As I write this newsletter, I’m also sitting in front of the TV, watching CNN (I was a single mother of two children – I can do lots of things at the same time) as the House committee investigating the Jan. 6 Capitol riot gavels into what may be its final public session.

The hearings have focused on efforts by former President Donald Trump and his supporters to undo the legitimate results of the 2020 presidential election. Ultimately, the panel’s work concerned democracy and how to protect and defend this nation’s bedrock democratic institution – elections – from violence and corruption. To that end, our stories this week have focused both on the hearings themselves and on the conduct of U.S. elections.

Jonathan Coopersmith at Texas A&M writes about how it’s taking longer to cast a ballot in elections, and even longer for Black and brown voters. “Where you are and who you are significantly affect how long it will take you to vote,” writes Coopersmith, who says such waits can discourage future voting.

Arizona State’s Thom Reilly writes about partisan officials presiding over elections; Amherst College’s Austin Sarat describes how a growing movement among Republicans to challenge a voter’s right to cast a ballot echoes hundreds of years of U.S. voter suppression; and two stories examine the meaning and impact of the House Jan. 6 committee’s hearings.

In the end, it’s up to all of us to do the hard work of sustaining democracy. These stories, and our continuing coverage of democracy, equip you with facts that will help you do that.

Naomi Schalit

Senior Editor, Politics + Society

A tweet from former President Donald Trump is shown on a screen at the House Jan. 6 committee hearing on June 9, 2022. Jabin Botsford/POOL/AFP via Getty Images

Jan. 6 Committee’s fact-finding and bipartisanship will lead to an impact in coming decades, if not tomorrow

Claire Leavitt, Smith College

A lot of facts have come forward through the efforts of the House Select Committee to Investigate the January 6 Attack on the United States Capitol. What will its efforts mean to the US?

Voters line up at a polling station in Houston to cast their ballots during the Texas presidential primary on March 3, 2020. Mark Felix/AFP via Getty Images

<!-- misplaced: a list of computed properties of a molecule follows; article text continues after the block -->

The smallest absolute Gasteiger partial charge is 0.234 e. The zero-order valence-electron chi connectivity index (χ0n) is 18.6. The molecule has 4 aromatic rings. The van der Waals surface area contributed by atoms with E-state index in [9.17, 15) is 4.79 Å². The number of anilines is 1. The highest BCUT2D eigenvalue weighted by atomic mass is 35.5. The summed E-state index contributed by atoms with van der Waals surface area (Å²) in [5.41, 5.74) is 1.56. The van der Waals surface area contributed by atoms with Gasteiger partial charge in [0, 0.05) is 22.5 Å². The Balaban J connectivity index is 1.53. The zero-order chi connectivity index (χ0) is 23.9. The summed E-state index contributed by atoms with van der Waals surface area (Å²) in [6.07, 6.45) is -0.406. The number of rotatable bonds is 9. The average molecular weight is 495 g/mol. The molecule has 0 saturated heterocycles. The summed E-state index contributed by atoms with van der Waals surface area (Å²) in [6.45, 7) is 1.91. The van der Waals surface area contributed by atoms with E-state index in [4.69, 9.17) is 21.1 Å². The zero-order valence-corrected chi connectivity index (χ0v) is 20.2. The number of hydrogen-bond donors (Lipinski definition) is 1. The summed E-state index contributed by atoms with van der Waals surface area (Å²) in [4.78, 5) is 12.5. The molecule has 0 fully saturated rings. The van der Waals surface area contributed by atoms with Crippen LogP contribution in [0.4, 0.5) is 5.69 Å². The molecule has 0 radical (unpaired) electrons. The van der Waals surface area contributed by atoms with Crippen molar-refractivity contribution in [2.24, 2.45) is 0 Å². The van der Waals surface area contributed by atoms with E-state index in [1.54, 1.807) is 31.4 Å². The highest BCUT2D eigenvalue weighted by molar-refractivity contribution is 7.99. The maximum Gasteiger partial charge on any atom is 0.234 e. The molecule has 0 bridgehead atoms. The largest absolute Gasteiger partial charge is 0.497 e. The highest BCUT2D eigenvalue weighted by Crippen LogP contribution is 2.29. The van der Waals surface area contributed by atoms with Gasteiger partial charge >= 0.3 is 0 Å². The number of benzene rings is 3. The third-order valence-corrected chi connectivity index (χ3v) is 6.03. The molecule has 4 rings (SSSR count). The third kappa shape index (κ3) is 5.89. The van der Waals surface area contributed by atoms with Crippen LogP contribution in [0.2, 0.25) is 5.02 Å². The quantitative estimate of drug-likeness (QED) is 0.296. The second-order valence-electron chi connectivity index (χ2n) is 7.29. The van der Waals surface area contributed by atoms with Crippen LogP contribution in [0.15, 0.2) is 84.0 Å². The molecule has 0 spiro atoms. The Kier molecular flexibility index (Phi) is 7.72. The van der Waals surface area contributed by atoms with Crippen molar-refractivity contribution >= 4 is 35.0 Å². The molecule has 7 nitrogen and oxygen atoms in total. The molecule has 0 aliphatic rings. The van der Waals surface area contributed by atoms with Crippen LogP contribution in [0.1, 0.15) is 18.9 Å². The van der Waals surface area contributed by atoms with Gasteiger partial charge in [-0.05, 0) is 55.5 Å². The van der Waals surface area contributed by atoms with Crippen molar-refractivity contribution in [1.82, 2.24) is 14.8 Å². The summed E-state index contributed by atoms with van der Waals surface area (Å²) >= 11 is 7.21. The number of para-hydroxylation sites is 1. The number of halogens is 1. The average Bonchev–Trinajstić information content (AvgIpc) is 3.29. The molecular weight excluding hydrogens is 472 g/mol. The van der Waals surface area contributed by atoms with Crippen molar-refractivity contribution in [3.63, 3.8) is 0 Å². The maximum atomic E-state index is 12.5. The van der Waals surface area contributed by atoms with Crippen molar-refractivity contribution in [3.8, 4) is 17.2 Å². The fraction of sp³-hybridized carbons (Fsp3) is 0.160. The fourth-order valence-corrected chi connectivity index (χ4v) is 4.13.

It’s taking more time to cast a ballot in US elections – and even longer for Black and Hispanic voters

Jonathan Coopersmith, Texas A&M University

A 2014 US Presidential Commission set a guideline that voters should not have to wait more than 30 minutes to cast their ballots. In some voting districts, it’s taking longer than an hour.

Candidate signs during the first day of early primary voting on July 7, 2022, in Silver Spring, Md. Chip Somodevilla/Getty Images

Good faith and the honor of partisan election officials used to be enough to ensure trust in voting results – but not anymore

Thom Reilly, Arizona State University

A partisan election system, attacks on election administration and widespread disinformation place the U.S. democracy in a precarious position.

Challenges to voters are growing before the midterms – and have a long history as a way of keeping down the Black vote

Austin Sarat, Amherst College

On Nov. 8, the US may experience a surge of voters intimidated by Election Day challenges to their right to cast a ballot.

What the Jan. 6 committee could learn from the failures of truth commissions to bring justice and accountability

Rachel E. Bowen, The Ohio State University

While the Jan. 6 committee investigating the US Capitol attacks has limited legal powers, it can help craft an accurate narrative of American democracy and history.

Russia is enlisting hundreds of thousands of men to fight against Ukraine, but public support for Putin is falling

Arik Burakovsky, Tufts University

While Russian public opinion polls show continued support for the war, there are questions about the polls’ reliability and indications that public approval of Putin is declining.

Headcovers have always been political in Iran – for women on all sides

Eliz Sanasarian, USC Dornsife College of Letters, Arts and Sciences

Controversy of veils goes back more than a century, a scholar of Iran explains.

Like this newsletter? You might be interested in our other weekly emails: